United States District Court, N.D. New York
BARRY ARKIM, Plaintiff, pro se.
COLLEEN D. GALLIGAN, Asst. Attorney General for Defendants.
ANDREW T. BAXTER, Magistrate Judge.
Presently before the court is defendants' motion for summary judgment. This matter was referred to me for Report and Recommendation by the Honorable Gary L. Sharpe, Chief United States District Judge, pursuant to 28 U.S.C. § 636 (b) and Local Rules N.D.N.Y. 72.3(c).
I. Procedural Background
In this civil rights complaint, plaintiff alleged that defendants violated his rights under the Equal Protection Clause, the First Amendment, and the Religious Land Use and Institutionalized Persons Act, 42 U.S.C. §§ 2000cc-2000cc-5 ("RLUIPA"). ( See generally Dkt. No. 1 ("Compl.")). Plaintiff sought significant monetary damages, as well as injunctive relief. After answering the complaint ( see Dkt. Nos. 67, 84, 93), defendants filed a motion for judgment on the pleadings pursuant to Federal Rule of Civil Procedure ("Rules") 12(c). (Dkt. No. 107).
On December 9, 2010, I recommended granting defendants' motion in part. (Dkt. No. 133). The recommendation was adopted in its entirety by Chief Judge Sharpe in a Decision and Order dated August 2, 2011. (Dkt. No. 139). Chief Judge Sharpe dismissed plaintiff's First Amendment and RLUIPA claims and several defendants. Chief Judge Sharpe also dismissed plaintiff's claim that the Department of Corrections ("DOCS") policy regarding double occupancy housing was unconstitutional under the Equal Protection Clause as applied to plaintiff. Plaintiff's claim that the policy was unconstitutional on its face, however, survived defendants' motion for judgment on the pleadings, primarily because defendants failed to address this claim in their motion. ( See Dkt. No. 133 at 27-28).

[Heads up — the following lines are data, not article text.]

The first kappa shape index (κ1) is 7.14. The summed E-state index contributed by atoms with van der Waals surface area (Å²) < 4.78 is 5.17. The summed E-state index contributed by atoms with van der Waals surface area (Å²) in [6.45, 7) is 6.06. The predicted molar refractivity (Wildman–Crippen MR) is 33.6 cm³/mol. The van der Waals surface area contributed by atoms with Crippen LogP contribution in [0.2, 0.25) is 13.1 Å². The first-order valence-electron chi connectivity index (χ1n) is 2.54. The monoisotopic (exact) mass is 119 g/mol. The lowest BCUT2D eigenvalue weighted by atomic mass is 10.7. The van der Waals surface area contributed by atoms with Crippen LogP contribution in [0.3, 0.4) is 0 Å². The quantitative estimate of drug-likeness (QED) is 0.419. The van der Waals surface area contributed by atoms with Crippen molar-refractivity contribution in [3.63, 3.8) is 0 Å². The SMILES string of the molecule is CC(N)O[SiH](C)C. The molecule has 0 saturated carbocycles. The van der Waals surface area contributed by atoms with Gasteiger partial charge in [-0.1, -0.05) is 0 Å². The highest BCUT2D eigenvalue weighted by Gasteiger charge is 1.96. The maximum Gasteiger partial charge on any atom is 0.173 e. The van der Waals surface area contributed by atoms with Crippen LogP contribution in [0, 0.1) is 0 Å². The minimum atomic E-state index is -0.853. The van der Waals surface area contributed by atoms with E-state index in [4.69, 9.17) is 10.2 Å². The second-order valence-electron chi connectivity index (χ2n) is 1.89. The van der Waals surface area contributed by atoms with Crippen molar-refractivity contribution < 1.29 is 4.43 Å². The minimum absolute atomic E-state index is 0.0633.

On April 30, 2013, the remaining defendants filed a motion for summary judgment pursuant to Rule 56. (Dkt. No. 158). Although plaintiff was granted an extension to respond to the motion (Dkt. No. 163), he did not file an opposition. The only remaining claim is that defendants' double occupancy housing assignment policies violate the Equal Protection Clause on their face. For the following reasons, this court finds that the policies do not violate the Equal Protection Clause and will recommend dismissal of the entire complaint against all remaining defendants.
II. Summary Judgment Standard
Summary judgment is appropriate where there exists no genuine issue of material fact and, based on the undisputed facts, the moving party is entitled to judgment as a matter of law. Fed.R.Civ.P. 56; Salahuddin v. Goord, 467 F.3d 263, 272-73 (2d Cir. 2006). "Only disputes over ["material"] facts that might affect the outcome of the suit under the governing law will properly preclude the entry of summary judgment." Anderson v. Liberty Lobby, 477 U.S. 242, 248 (1986). It must be apparent that no rational finder of fact could find in favor of the non-moving party for a court to grant a motion for summary judgment. Gallo v. Prudential Residential Servs., 22 F.3d 1219, 1224 (2d Cir. 1994).
The moving party has the burden to show the absence of disputed material facts by informing the court of portions of pleadings, depositions, and affidavits which support the motion. Celotex Corp. v. Catrett, 477 U.S. 317, 323 (1986). If the moving party satisfies its burden, the nonmoving party must move forward with specific facts showing that there is a genuine issue for trial. Salahuddin v. Goord, 467 F.3d at 273. In that context, the nonmoving party must do more than "simply show that there is some metaphysical doubt as to the material facts." Matsushita Electric Industrial Co., Ltd. v. Zenith Radio Corp., 475 U.S. 574, 586 (1986). However, in determining whether there is a genuine issue of material fact, a court must resolve all ambiguities, and draw all inferences, against the movant. See United States v. Diebold, Inc., 369 U.S. 654, 655 (1962); Salahuddin v. Goord, 467 F.3d at 272.
III. Equal ...